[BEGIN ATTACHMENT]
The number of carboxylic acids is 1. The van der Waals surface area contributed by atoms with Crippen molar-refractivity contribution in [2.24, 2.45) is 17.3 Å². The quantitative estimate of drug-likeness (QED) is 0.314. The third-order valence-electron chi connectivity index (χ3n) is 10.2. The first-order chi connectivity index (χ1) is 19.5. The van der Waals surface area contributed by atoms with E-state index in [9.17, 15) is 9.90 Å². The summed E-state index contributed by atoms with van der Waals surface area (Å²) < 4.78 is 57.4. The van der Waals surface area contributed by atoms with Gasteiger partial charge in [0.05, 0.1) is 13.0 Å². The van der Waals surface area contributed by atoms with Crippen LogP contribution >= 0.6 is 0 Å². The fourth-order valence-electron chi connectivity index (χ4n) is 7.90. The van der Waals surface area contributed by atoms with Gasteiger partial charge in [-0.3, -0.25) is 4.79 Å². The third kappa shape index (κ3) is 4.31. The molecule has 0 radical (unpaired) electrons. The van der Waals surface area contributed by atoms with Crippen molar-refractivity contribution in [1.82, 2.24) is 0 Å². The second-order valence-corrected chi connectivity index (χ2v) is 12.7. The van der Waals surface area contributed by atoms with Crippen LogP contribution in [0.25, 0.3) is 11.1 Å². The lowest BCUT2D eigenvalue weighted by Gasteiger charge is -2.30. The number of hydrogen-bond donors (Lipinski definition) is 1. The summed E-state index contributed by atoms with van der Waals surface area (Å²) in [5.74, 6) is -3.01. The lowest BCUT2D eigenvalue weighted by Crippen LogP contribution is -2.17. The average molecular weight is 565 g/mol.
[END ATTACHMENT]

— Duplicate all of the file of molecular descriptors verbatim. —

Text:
The number of carboxylic acids is 1. The van der Waals surface area contributed by atoms with Crippen molar-refractivity contribution in [2.24, 2.45) is 17.3 Å². The quantitative estimate of drug-likeness (QED) is 0.314. The third-order valence-electron chi connectivity index (χ3n) is 10.2. The first-order chi connectivity index (χ1) is 19.5. The van der Waals surface area contributed by atoms with E-state index in [9.17, 15) is 9.90 Å². The summed E-state index contributed by atoms with van der Waals surface area (Å²) < 4.78 is 57.4. The van der Waals surface area contributed by atoms with Gasteiger partial charge in [0.05, 0.1) is 13.0 Å². The van der Waals surface area contributed by atoms with Crippen LogP contribution >= 0.6 is 0 Å². The fourth-order valence-electron chi connectivity index (χ4n) is 7.90. The van der Waals surface area contributed by atoms with Gasteiger partial charge in [-0.3, -0.25) is 4.79 Å². The third kappa shape index (κ3) is 4.31. The molecule has 0 radical (unpaired) electrons. The van der Waals surface area contributed by atoms with Crippen molar-refractivity contribution in [1.82, 2.24) is 0 Å². The second-order valence-corrected chi connectivity index (χ2v) is 12.7. The van der Waals surface area contributed by atoms with Crippen LogP contribution in [0.25, 0.3) is 11.1 Å². The lowest BCUT2D eigenvalue weighted by Gasteiger charge is -2.30. The number of hydrogen-bond donors (Lipinski definition) is 1. The summed E-state index contributed by atoms with van der Waals surface area (Å²) in [5.74, 6) is -3.01. The lowest BCUT2D eigenvalue weighted by Crippen LogP contribution is -2.17. The average molecular weight is 565 g/mol.